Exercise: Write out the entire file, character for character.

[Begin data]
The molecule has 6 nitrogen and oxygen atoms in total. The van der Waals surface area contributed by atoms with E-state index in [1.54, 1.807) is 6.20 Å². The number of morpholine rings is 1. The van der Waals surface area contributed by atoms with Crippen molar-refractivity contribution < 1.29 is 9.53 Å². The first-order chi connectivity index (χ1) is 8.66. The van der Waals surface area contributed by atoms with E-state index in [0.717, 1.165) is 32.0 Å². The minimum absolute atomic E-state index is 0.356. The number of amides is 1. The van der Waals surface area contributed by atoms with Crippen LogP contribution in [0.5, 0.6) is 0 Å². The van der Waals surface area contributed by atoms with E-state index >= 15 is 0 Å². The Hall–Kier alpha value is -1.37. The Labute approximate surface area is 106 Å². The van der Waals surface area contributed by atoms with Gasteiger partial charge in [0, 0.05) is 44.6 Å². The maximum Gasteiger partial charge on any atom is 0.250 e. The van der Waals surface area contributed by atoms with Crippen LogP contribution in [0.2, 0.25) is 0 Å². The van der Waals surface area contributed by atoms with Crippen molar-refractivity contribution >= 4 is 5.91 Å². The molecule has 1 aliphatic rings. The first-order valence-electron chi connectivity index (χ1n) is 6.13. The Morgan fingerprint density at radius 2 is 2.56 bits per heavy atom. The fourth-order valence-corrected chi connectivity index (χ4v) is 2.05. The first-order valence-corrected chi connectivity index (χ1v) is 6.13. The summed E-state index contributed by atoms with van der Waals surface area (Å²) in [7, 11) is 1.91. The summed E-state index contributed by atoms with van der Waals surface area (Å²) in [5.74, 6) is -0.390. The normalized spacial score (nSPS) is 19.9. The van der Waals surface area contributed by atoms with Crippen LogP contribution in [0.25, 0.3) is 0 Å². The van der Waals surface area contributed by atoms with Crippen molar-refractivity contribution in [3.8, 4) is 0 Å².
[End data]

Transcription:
The molecule has 6 nitrogen and oxygen atoms in total. The van der Waals surface area contributed by atoms with E-state index in [1.54, 1.807) is 6.20 Å². The number of morpholine rings is 1. The van der Waals surface area contributed by atoms with Crippen molar-refractivity contribution < 1.29 is 9.53 Å². The first-order chi connectivity index (χ1) is 8.66. The van der Waals surface area contributed by atoms with E-state index in [0.717, 1.165) is 32.0 Å². The minimum absolute atomic E-state index is 0.356. The number of amides is 1. The van der Waals surface area contributed by atoms with Crippen LogP contribution in [0.5, 0.6) is 0 Å². The van der Waals surface area contributed by atoms with E-state index >= 15 is 0 Å². The Hall–Kier alpha value is -1.37. The Labute approximate surface area is 106 Å². The van der Waals surface area contributed by atoms with Gasteiger partial charge in [0, 0.05) is 44.6 Å². The maximum Gasteiger partial charge on any atom is 0.250 e. The van der Waals surface area contributed by atoms with Crippen LogP contribution in [0.2, 0.25) is 0 Å². The van der Waals surface area contributed by atoms with Crippen molar-refractivity contribution >= 4 is 5.91 Å². The molecule has 1 aliphatic rings. The first-order valence-electron chi connectivity index (χ1n) is 6.13. The Morgan fingerprint density at radius 2 is 2.56 bits per heavy atom. The fourth-order valence-corrected chi connectivity index (χ4v) is 2.05. The first-order valence-corrected chi connectivity index (χ1v) is 6.13. The summed E-state index contributed by atoms with van der Waals surface area (Å²) in [7, 11) is 1.91. The summed E-state index contributed by atoms with van der Waals surface area (Å²) in [5.74, 6) is -0.390. The normalized spacial score (nSPS) is 19.9. The van der Waals surface area contributed by atoms with Crippen LogP contribution in [0.25, 0.3) is 0 Å². The van der Waals surface area contributed by atoms with Crippen molar-refractivity contribution in [3.8, 4) is 0 Å².